A 2015 report from the Department of Homeland Security called Customs and Border Protection's own drone patrol system a "dubious achiever."
"After spending eight years and hundreds of millions of taxpayer dollars, U.S. CBP has yet to prove the value of its Unmanned Aircraft System (drone) program while drastically understating the costs," the report reads (PDF), recommending that the CBP "abandon plans to spend $443 million more on additional aircraft and put those funds to better use."
An audit of the drone program found that the estimated cost of operating each drone in the program had ballooned from $2,468 an hour in theory, to a whopping $12,255 in practice—once factoring in the cost of salaries, equipment, and overhead.
Inspector General John Roth concluded that there is "no evidence that the drones contribute to a more secure border." And in fact, the audit also found that unmanned aircraft even failed to meet the promised number of airborne hours, spending 88 percent of the time grounded due, primarily, to weather restrictions.
An expanded Inspector General report found that ground sensors failed to produce a significant increase in border apprehensions, and in many cases failed to detect human or vehicular traffic, while often reacting to false triggers like animals and weather changes (PDF).
And then there is Trump's claim that a wall would deter the flow of guns—but in what direction?
Guns, which are for the most part illegal in Mexico, aren't entering the U.S. through the southern border—they are coming in here from the U.S., where they are often purchased legally (repeat, legally). This is a major factor contributing to the violence here, which displaces migrants who have been forced to flee their homes due to the cartel violence plaguing their towns.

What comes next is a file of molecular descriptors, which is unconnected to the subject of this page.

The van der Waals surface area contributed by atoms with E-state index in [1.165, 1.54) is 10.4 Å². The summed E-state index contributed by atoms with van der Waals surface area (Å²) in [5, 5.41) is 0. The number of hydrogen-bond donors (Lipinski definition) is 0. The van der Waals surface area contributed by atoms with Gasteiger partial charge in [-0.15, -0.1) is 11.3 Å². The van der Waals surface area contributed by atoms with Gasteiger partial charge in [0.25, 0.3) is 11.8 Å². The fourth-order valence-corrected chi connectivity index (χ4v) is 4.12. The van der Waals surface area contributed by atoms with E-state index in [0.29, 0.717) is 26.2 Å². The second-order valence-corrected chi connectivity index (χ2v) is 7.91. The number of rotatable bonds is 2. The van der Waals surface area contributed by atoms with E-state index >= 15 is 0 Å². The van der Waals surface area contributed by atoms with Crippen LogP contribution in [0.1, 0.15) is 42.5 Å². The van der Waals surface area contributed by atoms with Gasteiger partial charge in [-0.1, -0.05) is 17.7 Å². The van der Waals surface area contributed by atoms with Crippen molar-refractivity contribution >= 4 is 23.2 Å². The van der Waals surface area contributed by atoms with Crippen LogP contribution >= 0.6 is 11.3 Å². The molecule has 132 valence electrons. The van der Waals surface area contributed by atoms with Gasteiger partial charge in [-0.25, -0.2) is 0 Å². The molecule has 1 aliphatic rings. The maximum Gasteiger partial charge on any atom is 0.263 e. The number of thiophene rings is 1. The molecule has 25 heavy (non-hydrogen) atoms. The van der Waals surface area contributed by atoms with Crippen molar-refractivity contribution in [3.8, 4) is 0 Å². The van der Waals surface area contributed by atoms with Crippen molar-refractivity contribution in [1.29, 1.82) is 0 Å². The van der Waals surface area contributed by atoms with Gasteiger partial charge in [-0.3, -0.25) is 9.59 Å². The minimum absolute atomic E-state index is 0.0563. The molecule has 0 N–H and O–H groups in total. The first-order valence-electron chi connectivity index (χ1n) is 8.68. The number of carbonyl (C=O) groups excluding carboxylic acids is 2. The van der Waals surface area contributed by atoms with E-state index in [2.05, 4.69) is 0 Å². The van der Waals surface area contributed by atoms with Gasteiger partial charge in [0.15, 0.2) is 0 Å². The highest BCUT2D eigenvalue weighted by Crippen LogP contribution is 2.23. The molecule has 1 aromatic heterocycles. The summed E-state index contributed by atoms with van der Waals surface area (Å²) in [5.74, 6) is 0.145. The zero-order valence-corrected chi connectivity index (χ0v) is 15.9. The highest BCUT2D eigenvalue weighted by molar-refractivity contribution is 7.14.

When the U.S. Bureau of Alcohol, Tobacco Firearms and Explosives (ATF) tried an innovative approach, "letting guns walk" in the now infamous "Operation Fast and Furious," from 2009 to 2011, the results were disastrous. About 2,000 guns acquired by straw purchasers in the U.S., which were supposedly being tracked by the agency, were subsequently allowed to leave for Mexico.
Dozens of these weapons have since reappeared at crime scenes in Mexico, and several have been linked to high-profile murders, including the scene of the 2011 death of CBP agent Brian Terry, and an AK-47 linked to the murder of Mexican beauty queen María Susana Flores Gámez in 2012.
Another weapon recovered from the gruesome scene of the Flores Gámez murder—after cartel members used her as a human shield in an hours-long shootout with Mexican authorities—was, inexplicably, one personally purchased by an ATF agent at a gun store in Phoenix, using the address of the ATF field office. The agent, George Gillett, has since retired, but at the time he served as second-in-command at the Phoenix division, and was responsible for overseeing the failed program during its most catastrophic months.
When it comes to deterring cartel violence, the ATF program was directly responsible for contributing to the strength of the bloodthirsty Sinaloa cartel—40 of these weapons were discovered in the Juarez safe house of José Antonio Torres Marrufo, a.k.a. "the Jaguar," who led an armed wing of the Sinaloa cartel.
Unbelievably, one of the ATF's missing .50-caliber semi-automatic rifles was found at the safe house used by drug lord Joaquin "El Chapo" Guzmán, the leader of the Sinaloa cartel, who escaped from prison through one of his trademark underground tunnels last year only to be rearrested on Jan. 8.
As a direct result of the U.S. government's disastrous program, dozens more of these weapons have been found across Mexico, in the hands of other sanguinary cartels, including Michoacan's La Familia cartel, the Gulf cartel, and the Beltrán Leyva cartel.
Trump is right when he looks at all this and says "our country is a mess." But a wall is not going to solve any of the problems.
Instead of looking toward Mexico as an "enemy," perhaps he could address other pressing issues, such as the United States' export of weaponry and its insatiable consumption of drugs. The crime wars these have created and fueled have displaced thousands of Latin Americans, whose best bet for survival is to risk their lives and liberty in an attempt to flee the violence, poverty, and lack of opportunity.
Back in 1979 Pink Floyd's Roger Waters posed a series of questions that are all too appropriate today: "Mother should I build the wall? Mother should I run for president? Mother should I trust the government?"
The answer to all is, probably, "No."